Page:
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The main protagonist of the play, Barbara is a major for the Salvation Army at the beginning of the play. She is a charming, vibrant young woman who begins to shift her extremely religious beliefs to participate in more pragmatic deeds to help the poor. Her father, the arms dealer, is the one who triggers this transformation.
Andrew is Barbara's father, an extremely prominent European arms industrialist who controls major manufacturing districts. He returns rather unexpectedly to Barbara's life, as he has always been distant and reserved to his family, and it is his arrival that determines how Barbara's world view will shift from the belief that God controls everything to the belief that in fact, it is the wealthy who do.
Adolphus is Barbara's suitor, determined to marry her. He studies plays, particularly those of Euripides, an ancient Greek playwright, and is fascinated with the tales of Dionysus and the madness they portray. He joins the Salvation Army to become closer to Barbara, but eventually falls for Andrew's ideals.
Lady Britomart Undershaft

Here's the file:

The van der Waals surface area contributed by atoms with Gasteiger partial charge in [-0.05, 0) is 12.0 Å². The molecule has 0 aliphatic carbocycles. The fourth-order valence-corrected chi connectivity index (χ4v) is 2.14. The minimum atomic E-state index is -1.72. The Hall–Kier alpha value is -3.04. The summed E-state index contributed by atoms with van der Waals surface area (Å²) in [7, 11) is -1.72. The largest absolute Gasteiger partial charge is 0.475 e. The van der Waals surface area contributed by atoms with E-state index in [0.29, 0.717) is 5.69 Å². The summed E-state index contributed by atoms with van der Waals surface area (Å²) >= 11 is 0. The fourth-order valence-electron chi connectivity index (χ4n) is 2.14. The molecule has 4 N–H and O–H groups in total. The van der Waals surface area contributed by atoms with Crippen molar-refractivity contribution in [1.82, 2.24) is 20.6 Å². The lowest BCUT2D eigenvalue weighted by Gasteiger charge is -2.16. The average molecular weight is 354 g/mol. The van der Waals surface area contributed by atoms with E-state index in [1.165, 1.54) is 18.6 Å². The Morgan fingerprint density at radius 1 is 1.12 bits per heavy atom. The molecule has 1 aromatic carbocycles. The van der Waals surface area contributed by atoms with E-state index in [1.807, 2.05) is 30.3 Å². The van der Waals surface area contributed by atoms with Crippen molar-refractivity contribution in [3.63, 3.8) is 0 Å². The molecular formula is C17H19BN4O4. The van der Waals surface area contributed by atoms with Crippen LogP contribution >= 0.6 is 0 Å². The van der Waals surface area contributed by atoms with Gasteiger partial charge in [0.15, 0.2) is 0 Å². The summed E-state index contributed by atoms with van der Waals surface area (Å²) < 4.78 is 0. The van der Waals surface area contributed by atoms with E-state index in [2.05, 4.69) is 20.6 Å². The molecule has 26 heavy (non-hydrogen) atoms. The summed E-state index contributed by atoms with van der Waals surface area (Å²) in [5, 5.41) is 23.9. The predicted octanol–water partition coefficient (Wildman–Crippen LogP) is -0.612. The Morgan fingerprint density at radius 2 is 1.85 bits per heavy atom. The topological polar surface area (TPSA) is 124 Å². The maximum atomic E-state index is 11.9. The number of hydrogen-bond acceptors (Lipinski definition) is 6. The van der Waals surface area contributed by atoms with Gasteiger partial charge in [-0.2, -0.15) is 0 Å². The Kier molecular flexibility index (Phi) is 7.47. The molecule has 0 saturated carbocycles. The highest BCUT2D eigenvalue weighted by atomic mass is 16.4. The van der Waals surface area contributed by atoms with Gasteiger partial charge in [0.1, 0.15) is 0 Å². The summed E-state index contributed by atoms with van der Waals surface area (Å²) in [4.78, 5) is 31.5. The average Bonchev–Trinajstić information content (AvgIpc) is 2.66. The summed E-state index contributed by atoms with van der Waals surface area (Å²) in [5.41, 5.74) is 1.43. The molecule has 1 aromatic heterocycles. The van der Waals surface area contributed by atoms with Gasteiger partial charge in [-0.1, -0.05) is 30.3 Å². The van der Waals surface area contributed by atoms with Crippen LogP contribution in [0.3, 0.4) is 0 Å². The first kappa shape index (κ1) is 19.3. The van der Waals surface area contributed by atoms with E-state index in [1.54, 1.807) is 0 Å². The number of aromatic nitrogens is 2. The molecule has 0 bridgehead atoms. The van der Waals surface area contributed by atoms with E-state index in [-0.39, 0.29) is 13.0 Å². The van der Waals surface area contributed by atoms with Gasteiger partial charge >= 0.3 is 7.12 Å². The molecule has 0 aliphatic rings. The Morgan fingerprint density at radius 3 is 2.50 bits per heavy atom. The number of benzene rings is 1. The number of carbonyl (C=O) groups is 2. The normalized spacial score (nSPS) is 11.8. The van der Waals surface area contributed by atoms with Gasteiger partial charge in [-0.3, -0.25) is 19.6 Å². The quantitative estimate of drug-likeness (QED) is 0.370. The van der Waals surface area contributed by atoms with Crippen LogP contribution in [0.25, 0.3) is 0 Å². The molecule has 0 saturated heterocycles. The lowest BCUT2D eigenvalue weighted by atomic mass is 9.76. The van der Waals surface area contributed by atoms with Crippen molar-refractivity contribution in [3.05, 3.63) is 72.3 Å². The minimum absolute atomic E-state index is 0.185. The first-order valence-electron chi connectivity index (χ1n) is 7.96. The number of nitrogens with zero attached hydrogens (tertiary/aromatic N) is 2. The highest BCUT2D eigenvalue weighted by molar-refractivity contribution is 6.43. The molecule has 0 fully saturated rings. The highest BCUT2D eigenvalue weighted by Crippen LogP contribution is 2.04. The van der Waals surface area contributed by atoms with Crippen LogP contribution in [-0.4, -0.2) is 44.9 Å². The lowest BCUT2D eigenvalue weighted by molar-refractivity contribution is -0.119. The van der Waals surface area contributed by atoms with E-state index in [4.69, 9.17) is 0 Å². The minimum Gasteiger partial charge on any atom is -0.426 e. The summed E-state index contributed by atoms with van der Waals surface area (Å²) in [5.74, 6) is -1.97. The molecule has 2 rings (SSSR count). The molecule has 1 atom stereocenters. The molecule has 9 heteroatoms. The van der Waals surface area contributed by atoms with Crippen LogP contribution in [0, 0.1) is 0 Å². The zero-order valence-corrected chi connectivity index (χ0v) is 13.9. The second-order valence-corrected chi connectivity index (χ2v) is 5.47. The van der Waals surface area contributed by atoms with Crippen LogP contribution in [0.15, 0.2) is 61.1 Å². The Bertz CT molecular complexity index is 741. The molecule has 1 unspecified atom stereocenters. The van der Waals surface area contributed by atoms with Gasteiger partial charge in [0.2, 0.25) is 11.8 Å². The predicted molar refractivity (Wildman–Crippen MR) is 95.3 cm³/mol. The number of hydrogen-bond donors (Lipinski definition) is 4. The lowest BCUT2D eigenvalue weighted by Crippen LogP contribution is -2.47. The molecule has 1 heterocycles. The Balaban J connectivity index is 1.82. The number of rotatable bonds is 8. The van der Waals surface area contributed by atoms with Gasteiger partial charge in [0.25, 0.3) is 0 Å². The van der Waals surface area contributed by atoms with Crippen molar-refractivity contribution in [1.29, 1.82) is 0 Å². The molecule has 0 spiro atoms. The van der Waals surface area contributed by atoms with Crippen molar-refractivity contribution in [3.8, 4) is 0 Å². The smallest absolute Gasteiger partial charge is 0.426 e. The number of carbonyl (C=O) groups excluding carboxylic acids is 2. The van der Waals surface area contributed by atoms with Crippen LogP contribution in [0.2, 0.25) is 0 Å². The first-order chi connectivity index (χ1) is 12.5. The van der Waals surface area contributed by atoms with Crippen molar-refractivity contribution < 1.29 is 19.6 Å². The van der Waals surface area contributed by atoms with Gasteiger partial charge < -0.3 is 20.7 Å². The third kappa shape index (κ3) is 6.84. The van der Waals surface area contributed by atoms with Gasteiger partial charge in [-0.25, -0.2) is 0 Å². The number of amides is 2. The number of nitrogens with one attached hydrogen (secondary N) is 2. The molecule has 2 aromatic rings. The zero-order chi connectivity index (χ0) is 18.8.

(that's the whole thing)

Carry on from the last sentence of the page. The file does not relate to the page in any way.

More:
Lady Britomart Undershaft is a practical, experienced lady of the upper gentility class. She is a character of polar opposites, polite and well-spoken, yet also insolent at times with her speech. However, she serves too concrete with her thinking, and is rejected for Andrew's plans.
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Barbara rebels against traditional feminine roles in a few different ways. Although born into an upper class family, she chooses to live simply without servants and become a member of the Salvation Army. She rejects materialism, moves among the...
Major Barbara has become a member of the Salvation Army, with all the good intentions of those who've preceded her. Unfortunately, as the novel progresses, we see that the Salation Army does not live up to its reputation as a humane and charitable...